Loan Mods

Sometime last week I got an e-mail from a client of mine with a question about a loan modification he was attempting. Here’s an excerpt:

“Hi Jim;

Was wondering if you knew of any honest Home loan modification business’s?  You would not believe what some of these firms want me to do to have my Loan modified.  From saying that I’m renting my house for $2000 and I’m living in one room (yes that would be 4 people, in one room) or saying that my wife is a housekeeper so that her income can’t be traced…..  Huh!  Their complete lack of any sort of ethics is troubling to say the least.  Anyway any leads to a firm with a smidgen of integrity would be appreciated. thanks,

Vincent”

Unfortunately, I don’t have any leads for him either. I’m yet to have any client of mine be successful trying a loan mod, nor have I heard of anybody else with a successful loan mod story either. I know folks that have worked diligently for months, after being told to stop making their payment, only to have a notice of default filed on their property. I know folks who have accomplished every criteria placed in front of them…only to be rejected at the end of the journey. I’m not sure anybody really gets these things to work.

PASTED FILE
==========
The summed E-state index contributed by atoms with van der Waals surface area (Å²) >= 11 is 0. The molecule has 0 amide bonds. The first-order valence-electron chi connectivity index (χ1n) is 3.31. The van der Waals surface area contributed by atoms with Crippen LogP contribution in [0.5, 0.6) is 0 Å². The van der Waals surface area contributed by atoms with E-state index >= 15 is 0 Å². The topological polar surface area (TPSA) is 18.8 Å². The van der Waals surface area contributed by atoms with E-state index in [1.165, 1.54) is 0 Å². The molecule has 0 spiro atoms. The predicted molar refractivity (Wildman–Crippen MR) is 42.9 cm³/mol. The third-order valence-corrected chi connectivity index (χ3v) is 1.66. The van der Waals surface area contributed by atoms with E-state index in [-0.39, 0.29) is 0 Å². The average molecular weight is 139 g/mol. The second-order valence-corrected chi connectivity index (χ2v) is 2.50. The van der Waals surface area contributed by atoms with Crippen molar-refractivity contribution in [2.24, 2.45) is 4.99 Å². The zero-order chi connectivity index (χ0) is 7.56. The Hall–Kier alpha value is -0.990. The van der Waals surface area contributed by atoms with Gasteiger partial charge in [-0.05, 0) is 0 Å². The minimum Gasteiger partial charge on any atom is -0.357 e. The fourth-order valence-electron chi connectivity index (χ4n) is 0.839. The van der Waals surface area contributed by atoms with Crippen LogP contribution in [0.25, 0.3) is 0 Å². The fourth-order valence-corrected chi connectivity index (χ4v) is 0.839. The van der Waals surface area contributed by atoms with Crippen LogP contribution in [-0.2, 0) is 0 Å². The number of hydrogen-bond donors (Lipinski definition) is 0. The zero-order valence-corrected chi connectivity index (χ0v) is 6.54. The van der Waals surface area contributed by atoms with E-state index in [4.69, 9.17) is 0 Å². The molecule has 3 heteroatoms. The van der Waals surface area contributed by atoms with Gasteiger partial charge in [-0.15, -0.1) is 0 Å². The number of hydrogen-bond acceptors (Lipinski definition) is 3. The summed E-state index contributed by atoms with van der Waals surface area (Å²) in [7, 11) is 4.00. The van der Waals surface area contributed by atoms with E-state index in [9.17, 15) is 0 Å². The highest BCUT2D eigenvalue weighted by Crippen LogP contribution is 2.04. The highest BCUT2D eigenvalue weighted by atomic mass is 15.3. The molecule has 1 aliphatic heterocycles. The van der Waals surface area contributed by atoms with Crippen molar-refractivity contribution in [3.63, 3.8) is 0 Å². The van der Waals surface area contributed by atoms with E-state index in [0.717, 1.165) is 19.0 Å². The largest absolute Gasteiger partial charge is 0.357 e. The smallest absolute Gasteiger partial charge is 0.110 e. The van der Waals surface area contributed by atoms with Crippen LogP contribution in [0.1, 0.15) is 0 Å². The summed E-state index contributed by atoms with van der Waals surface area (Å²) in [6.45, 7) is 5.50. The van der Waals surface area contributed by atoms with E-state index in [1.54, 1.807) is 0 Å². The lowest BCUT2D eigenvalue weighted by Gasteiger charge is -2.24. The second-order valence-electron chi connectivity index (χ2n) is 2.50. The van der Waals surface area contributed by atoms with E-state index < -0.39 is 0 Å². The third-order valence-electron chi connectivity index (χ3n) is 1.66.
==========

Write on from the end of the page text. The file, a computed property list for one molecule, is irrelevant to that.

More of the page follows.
In case you missed it, a loan modification is a thing that theoretically happens when a homeowner asks his lender to alter the nature of their loan to allow said homeowner to stay in their home. Again, theoretically, the lender will adjust the interest rate to help the homeowner do just that. The problem is, supposedly only 1 to 2% of the modifications are really actually happening.

Vincent’s e-mail really illustrates the problem well. Some of these loan mod folks are quick to tell you the 1001 ways that you should lie to the lender to maneuver them into complying with your request. Often times fees are paid up front to begin the process as well…and then the odds are so greatly against having it all come together if these statistics are real. From what I’m seeing…I think they are.

I wish I had an answer for all this…my advice would be that if you’re considering this option…be really, really careful.

Comments

  1. Yep. There are whole bunch that started sending me their pre-screened notices. Here it says I am eligible for stimulus mortgage program ( kind of make their program similar to what the stimulus package) and am skeptical about these tactics. Ah. they offer a too-good-to-be-true interest rate of 4.125 on a loan of around 600k. I just reject them as anything that appears too good to be true comes with hidden problems.

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